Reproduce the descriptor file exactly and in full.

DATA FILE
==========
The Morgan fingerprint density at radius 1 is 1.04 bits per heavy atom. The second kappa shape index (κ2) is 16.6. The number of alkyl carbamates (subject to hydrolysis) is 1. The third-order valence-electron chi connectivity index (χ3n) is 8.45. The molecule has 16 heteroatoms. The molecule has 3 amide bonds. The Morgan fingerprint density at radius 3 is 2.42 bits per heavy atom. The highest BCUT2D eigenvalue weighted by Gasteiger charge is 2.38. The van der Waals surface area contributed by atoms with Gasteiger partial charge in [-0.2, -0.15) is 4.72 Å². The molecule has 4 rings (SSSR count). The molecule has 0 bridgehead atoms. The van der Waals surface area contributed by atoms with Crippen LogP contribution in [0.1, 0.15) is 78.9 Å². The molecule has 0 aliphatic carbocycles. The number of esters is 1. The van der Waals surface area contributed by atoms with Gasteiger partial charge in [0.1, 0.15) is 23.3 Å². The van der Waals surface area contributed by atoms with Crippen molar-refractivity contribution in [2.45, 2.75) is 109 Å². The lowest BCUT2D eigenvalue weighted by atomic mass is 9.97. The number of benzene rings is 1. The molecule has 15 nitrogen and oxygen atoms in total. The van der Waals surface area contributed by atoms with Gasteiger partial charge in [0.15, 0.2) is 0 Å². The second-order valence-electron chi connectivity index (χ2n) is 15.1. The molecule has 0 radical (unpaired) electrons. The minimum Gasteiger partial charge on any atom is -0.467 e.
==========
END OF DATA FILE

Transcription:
The Morgan fingerprint density at radius 1 is 1.04 bits per heavy atom. The second kappa shape index (κ2) is 16.6. The number of alkyl carbamates (subject to hydrolysis) is 1. The third-order valence-electron chi connectivity index (χ3n) is 8.45. The molecule has 16 heteroatoms. The molecule has 3 amide bonds. The Morgan fingerprint density at radius 3 is 2.42 bits per heavy atom. The highest BCUT2D eigenvalue weighted by Gasteiger charge is 2.38. The van der Waals surface area contributed by atoms with Gasteiger partial charge in [-0.2, -0.15) is 4.72 Å². The molecule has 4 rings (SSSR count). The molecule has 0 bridgehead atoms. The van der Waals surface area contributed by atoms with Crippen LogP contribution in [0.1, 0.15) is 78.9 Å². The molecule has 0 aliphatic carbocycles. The number of esters is 1. The van der Waals surface area contributed by atoms with Gasteiger partial charge in [0.1, 0.15) is 23.3 Å². The van der Waals surface area contributed by atoms with Crippen molar-refractivity contribution in [2.45, 2.75) is 109 Å². The lowest BCUT2D eigenvalue weighted by atomic mass is 9.97. The number of benzene rings is 1. The molecule has 15 nitrogen and oxygen atoms in total. The van der Waals surface area contributed by atoms with Gasteiger partial charge in [0.15, 0.2) is 0 Å². The second-order valence-electron chi connectivity index (χ2n) is 15.1. The molecule has 0 radical (unpaired) electrons. The minimum Gasteiger partial charge on any atom is -0.467 e.